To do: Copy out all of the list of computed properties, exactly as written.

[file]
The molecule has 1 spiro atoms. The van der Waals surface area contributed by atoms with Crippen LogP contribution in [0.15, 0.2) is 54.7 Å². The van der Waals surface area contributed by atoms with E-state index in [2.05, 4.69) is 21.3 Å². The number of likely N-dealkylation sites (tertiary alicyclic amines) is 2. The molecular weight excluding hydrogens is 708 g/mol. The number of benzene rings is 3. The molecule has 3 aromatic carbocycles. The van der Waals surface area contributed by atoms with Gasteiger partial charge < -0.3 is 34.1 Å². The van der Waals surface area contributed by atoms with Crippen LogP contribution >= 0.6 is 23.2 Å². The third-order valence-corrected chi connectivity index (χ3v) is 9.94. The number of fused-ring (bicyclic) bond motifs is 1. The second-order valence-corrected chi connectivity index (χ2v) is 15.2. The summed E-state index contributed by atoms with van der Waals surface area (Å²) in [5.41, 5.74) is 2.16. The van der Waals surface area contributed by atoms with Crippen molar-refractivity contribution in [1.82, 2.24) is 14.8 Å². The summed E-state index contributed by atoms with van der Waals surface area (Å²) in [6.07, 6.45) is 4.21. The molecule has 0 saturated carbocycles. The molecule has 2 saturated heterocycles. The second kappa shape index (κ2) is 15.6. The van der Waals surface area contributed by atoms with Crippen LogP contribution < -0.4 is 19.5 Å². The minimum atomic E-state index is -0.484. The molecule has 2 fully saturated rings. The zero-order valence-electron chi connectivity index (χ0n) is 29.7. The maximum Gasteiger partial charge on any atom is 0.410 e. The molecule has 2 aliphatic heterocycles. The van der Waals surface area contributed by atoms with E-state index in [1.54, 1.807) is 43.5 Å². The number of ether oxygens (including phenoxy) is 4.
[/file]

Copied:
The molecule has 1 spiro atoms. The van der Waals surface area contributed by atoms with Crippen LogP contribution in [0.15, 0.2) is 54.7 Å². The van der Waals surface area contributed by atoms with E-state index in [2.05, 4.69) is 21.3 Å². The number of likely N-dealkylation sites (tertiary alicyclic amines) is 2. The molecular weight excluding hydrogens is 708 g/mol. The number of benzene rings is 3. The molecule has 3 aromatic carbocycles. The van der Waals surface area contributed by atoms with Gasteiger partial charge < -0.3 is 34.1 Å². The van der Waals surface area contributed by atoms with Crippen LogP contribution >= 0.6 is 23.2 Å². The third-order valence-corrected chi connectivity index (χ3v) is 9.94. The number of fused-ring (bicyclic) bond motifs is 1. The second-order valence-corrected chi connectivity index (χ2v) is 15.2. The summed E-state index contributed by atoms with van der Waals surface area (Å²) in [5.41, 5.74) is 2.16. The van der Waals surface area contributed by atoms with Crippen molar-refractivity contribution in [1.82, 2.24) is 14.8 Å². The summed E-state index contributed by atoms with van der Waals surface area (Å²) in [6.07, 6.45) is 4.21. The molecule has 0 saturated carbocycles. The molecule has 2 saturated heterocycles. The second kappa shape index (κ2) is 15.6. The van der Waals surface area contributed by atoms with Crippen LogP contribution < -0.4 is 19.5 Å². The minimum atomic E-state index is -0.484. The molecule has 2 fully saturated rings. The zero-order valence-electron chi connectivity index (χ0n) is 29.7. The maximum Gasteiger partial charge on any atom is 0.410 e. The molecule has 2 aliphatic heterocycles. The van der Waals surface area contributed by atoms with E-state index in [1.54, 1.807) is 43.5 Å². The number of ether oxygens (including phenoxy) is 4.